Private collectors step in to fill institutional void in Palm Beach

Marvin and Elayne Mordes continue South Florida trend


New York

Palm Beach in South Florida lost its contemporary art gallery in 2004, but collector Marvin Mordes hopes to step in and fill that gap by opening his collection to the public.

Mr Mordes is in the final stages of converting a lakeside warehouse in Palm Beach, about an hour from Miami, into 16,000 square feet of exhibition space, with a 4,000 square-foot home attached.

The exhibition space will be used for a rotating selection of around 250 works drawn from his extensive collection of contemporary art. It will be open to the public free of charge, although by appointment only. A VIP group is scheduled to visit this month during the Palmbeach3 contemporary art fair but the public opening date is still to be confirmed.

Mr Mordes bought the building in 2004 and has spent several million dollars to install climate control, lighting and security in two large galleries. The north gallery is dedicated to photography, sculpture, and video, and includes works by the Bechers, Andreas Gursky, Thomas Ruff, Thomas Struth, Thomas Demand, Gilbert & George, Anish Kapoor, Richard Long and Sarah Sze. The south gallery is divided into installations by Juan Muñoz, Doug Aitken, John Baldessari, Rebecca Horn, Vito Acconci, Wolfgang Laib, Daniel Richter and Franz Ackermann, among others. Three rooms are showing videos by Bruce Nauman, Charles Sandison and Isaac Julien. The galleries and living space are connected by a revolving wall where a Sol LeWitt drawing will be hung.

Mr Mordes, 62, is a semi-retired neurologist who moved from Baltimore to West Palm Beach with his wife Elayne, an interior designer. The couple has been collecting since 1976, focusing on international contemporary and emerging artists acquired mainly from dealers rather than auctions. He mentions Sonnabend and Marian Goodman galleries in New York, Lisson Gallery in London, Galerie Xavier Hufkens in Brussels, Arndt & Partner in Berlin and Massimo Di Carlo in Milan as sources.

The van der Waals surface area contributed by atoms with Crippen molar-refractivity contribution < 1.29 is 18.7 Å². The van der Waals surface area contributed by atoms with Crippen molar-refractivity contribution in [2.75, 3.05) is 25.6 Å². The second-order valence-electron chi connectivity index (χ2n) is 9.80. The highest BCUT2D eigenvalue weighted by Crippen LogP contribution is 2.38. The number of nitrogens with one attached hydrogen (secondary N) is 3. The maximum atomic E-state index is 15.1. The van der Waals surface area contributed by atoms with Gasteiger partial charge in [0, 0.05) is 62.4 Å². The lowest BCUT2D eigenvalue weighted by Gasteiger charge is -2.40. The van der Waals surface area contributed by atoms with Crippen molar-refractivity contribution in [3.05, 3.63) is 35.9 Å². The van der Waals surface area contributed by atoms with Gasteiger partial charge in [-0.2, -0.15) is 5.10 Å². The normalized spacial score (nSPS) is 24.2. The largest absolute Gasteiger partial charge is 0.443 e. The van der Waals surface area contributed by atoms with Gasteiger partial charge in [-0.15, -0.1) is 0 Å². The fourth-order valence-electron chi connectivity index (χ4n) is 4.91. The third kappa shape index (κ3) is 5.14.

Mr and Mrs Mordes join a number of South Florida collectors who have opened their collections to the public, including Don and Mera Rubell, Martin Z. Margulies, and Rosa and Carlos de la Cruz. Norman and Irma Braman, who made their fortune through luxury car dealerships, recently revealed to The Art Newspaper that they are planning to open their collection of contemporary and Modern American art, which includes one of the most impressive private holdings of Calder in the world, to the public next year.

“My wife and I have been friends for years with the major collectors in Southern Florida,” says Mr Mordes. “But the people who most inspired me are Anton and Annick Herbert in Ghent, Belgium.” About 25 years ago they bought a five-floor warehouse where they live and exhibit their collection. “All of the collectors in Florida have benefited from their example. To me, they are the mother and father of this sort of movement,” says Mr Mordes.

“With the Palm Beach Institute closed, I hope there will still be life for contemporary art in the city. The Norton Museum has hired Mark Rosenthal as an adjunct curator, and I’m hoping that between local collectors and the museums we can foster a desire to understand and enjoy contemporary art.”